Minister of Finance Michael Noonan, in delivering his budget statement, also sought to disarm the mainly international critics of Ireland’s corporate tax regime by publishing a charter clearly outlining the Government’s tax strategy. It includes a commitment to an Ireland that “plays fair” and always acts with integrity in the conduct of its international tax policy.
Mr Noonan might now consider issuing a national tax charter, an equally solemn declaration that might reassure his domestic audience, many of whom are struggling to understand some tax decisions made in this and previous budgets.
Department of Finance secretary John Moran last week outlined the view of Government that restructuring the “hugely flawed” Irish tax system was central both to sustaining growth and raising revenue. And savers and investors, as one category of taxpayers, will certainly second that.
For savers, the rise in Dirt tax to 45 per cent – including PRSI – means that from January 1, they will retain just over half the interest earned on their cash deposits. Interest rates are at record lows, and with higher inflation forecast – 1 per cent next year and 2 per cent in 2015 – depositors will receive negative real returns. Tax and inflation will combine to erode the real value of their savings.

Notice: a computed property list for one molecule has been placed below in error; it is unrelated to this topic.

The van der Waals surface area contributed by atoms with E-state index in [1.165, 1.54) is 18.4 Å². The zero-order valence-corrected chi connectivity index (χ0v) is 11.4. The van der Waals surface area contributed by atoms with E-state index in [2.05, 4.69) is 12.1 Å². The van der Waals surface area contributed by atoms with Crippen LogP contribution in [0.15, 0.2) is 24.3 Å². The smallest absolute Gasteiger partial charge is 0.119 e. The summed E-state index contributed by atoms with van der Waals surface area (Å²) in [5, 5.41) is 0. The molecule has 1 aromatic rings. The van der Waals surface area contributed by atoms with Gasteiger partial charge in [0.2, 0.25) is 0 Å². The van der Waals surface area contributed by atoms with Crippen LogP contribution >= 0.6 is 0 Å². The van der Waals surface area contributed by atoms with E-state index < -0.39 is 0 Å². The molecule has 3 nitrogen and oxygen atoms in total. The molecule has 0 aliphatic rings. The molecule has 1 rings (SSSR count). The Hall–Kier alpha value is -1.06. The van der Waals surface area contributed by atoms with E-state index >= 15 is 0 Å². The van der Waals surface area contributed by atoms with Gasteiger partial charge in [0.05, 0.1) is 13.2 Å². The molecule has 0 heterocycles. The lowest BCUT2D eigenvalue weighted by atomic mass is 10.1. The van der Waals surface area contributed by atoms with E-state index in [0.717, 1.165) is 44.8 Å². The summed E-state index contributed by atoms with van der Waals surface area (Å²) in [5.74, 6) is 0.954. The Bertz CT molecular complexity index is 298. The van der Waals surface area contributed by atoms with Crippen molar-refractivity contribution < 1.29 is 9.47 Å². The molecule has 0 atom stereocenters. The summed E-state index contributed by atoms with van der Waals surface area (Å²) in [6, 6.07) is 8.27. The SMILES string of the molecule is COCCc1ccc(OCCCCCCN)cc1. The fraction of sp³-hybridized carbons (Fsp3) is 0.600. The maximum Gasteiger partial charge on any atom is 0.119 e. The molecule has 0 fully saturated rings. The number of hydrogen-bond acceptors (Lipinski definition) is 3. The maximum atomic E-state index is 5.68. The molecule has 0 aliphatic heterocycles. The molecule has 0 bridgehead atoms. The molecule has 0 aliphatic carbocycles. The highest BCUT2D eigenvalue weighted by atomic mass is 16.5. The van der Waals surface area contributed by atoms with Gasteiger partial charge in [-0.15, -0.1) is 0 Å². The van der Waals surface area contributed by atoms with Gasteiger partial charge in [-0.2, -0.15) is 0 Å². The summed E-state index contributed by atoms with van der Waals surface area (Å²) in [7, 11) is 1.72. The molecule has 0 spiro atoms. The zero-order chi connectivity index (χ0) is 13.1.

By using what has come to be called “financial repression”, the Government is penalising savings. In doing so, it aims to raise more revenue from savers by the higher tax which is also designed to discourage saving and to encourage spending. The tax rate on savings has more than doubled in five years.
The 4 per cent PRSI levy on the unearned income of those under 66, while paid into the social insurance fund, will not provide any extra benefit. The pension levy on private sector pension funds, due to end next year, is set to continue, at a higher rate in its current form, and at lower rate thereafter. Clearly, a national tax charter is urgently needed.